Microsoft has launched the first public beta of its new Internet Explorer browser, IE9. The company claims that the new programme’s speed and security will change users’ perception of the web and even foster the creation of a more “beautiful” internet.
Internet Explorer 9 Beta was made available for download shortly after it was announced at a launch event in San Francisco, around 10:00 a.m. Pacific time. The download link for Windows Vista and Windows 7 users can be accessed here, at the official IE9’s website, www.thebeautyoftheweb.com
Microsoft says that key to IE9 is using computer hardware to accelerate performance, and demonstrated this by comparing its product to Google’s Chrome. Running the same graphics test, IE9 was up to five times faster.
The company also demonstrated a new version of Amazon called Book Shelf, which rather than using a list of search results presents pictures of books’ front covers and reveals more information when users click.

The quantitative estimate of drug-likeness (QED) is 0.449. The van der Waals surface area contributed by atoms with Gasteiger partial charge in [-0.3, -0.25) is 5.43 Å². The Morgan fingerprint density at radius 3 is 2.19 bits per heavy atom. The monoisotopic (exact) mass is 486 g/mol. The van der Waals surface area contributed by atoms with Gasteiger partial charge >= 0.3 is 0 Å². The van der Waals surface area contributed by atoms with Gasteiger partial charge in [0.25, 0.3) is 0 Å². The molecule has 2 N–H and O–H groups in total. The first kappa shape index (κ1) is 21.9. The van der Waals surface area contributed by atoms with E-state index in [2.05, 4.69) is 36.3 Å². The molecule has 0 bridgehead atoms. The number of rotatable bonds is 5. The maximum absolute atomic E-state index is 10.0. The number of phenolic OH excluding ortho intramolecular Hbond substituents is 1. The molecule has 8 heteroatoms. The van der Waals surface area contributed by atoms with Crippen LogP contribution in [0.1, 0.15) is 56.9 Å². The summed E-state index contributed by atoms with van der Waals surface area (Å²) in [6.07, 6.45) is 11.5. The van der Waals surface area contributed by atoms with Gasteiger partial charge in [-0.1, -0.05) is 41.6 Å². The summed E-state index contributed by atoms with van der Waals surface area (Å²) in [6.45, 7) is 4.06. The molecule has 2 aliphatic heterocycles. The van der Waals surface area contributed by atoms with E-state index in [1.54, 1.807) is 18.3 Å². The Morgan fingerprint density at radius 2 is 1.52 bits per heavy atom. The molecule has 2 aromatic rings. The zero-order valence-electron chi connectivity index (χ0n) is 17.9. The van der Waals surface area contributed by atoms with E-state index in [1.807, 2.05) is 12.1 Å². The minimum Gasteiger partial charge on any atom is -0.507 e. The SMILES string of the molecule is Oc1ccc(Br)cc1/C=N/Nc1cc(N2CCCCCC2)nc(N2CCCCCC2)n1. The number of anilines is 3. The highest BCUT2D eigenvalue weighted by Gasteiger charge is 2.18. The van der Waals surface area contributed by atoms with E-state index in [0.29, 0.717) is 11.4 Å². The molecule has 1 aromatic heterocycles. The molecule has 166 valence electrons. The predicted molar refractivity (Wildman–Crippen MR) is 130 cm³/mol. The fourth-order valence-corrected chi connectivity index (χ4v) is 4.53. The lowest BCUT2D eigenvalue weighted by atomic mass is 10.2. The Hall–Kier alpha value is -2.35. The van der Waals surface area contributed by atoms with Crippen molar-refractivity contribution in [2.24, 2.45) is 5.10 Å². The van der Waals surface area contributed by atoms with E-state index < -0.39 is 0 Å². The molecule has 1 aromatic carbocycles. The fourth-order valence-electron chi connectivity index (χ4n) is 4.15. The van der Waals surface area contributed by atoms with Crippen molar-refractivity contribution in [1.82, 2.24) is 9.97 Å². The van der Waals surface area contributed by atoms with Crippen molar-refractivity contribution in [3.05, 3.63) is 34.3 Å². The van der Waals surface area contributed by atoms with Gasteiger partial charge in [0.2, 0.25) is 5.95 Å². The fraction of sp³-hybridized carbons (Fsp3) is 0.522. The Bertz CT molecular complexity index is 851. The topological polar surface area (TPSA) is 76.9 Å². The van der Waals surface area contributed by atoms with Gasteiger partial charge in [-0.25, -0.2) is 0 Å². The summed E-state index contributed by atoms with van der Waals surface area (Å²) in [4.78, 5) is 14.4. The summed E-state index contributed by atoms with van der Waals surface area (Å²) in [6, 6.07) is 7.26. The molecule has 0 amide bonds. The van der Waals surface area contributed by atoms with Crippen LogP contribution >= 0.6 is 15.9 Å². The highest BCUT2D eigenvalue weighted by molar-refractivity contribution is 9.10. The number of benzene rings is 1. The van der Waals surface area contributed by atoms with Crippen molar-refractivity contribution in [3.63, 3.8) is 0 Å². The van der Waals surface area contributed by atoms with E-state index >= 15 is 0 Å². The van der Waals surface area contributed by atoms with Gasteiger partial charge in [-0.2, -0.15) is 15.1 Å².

Microsoft says that the speed of its browser allows Amazon present an enhanced version of its site that mixes the web with the feel of a real-world bookshop.
The new browser effectively allows web sites to look far more like applications than web sites. Adopting a cleaner interface, IE9 now uses a single box for web addresses, searching and users’ web history.
By integrating more fully into Windows, IE9 also allows sites to be pinned to the taskbar. When users hover the mouse over the pinned site, the icon can provide direct integration with social networking or system controls such as music playing.
In recent years, Microsoft’s browser has come in for sharp criticism as IE6, still used across many public services and major organisations, has seen its security flaws exposed on multiple occasions.
With IE9, Microsoft hopes to integrate the web more fully into Windows so that going online does not feel different from using other programmes.
The company’s Leila Martine, head of Windows in the UK, says that the new browser will make using the internet a more “immersive experience”, as well as providing a faster service. [Microsoft and Beauty of the Web via Computer World, Ars Technica]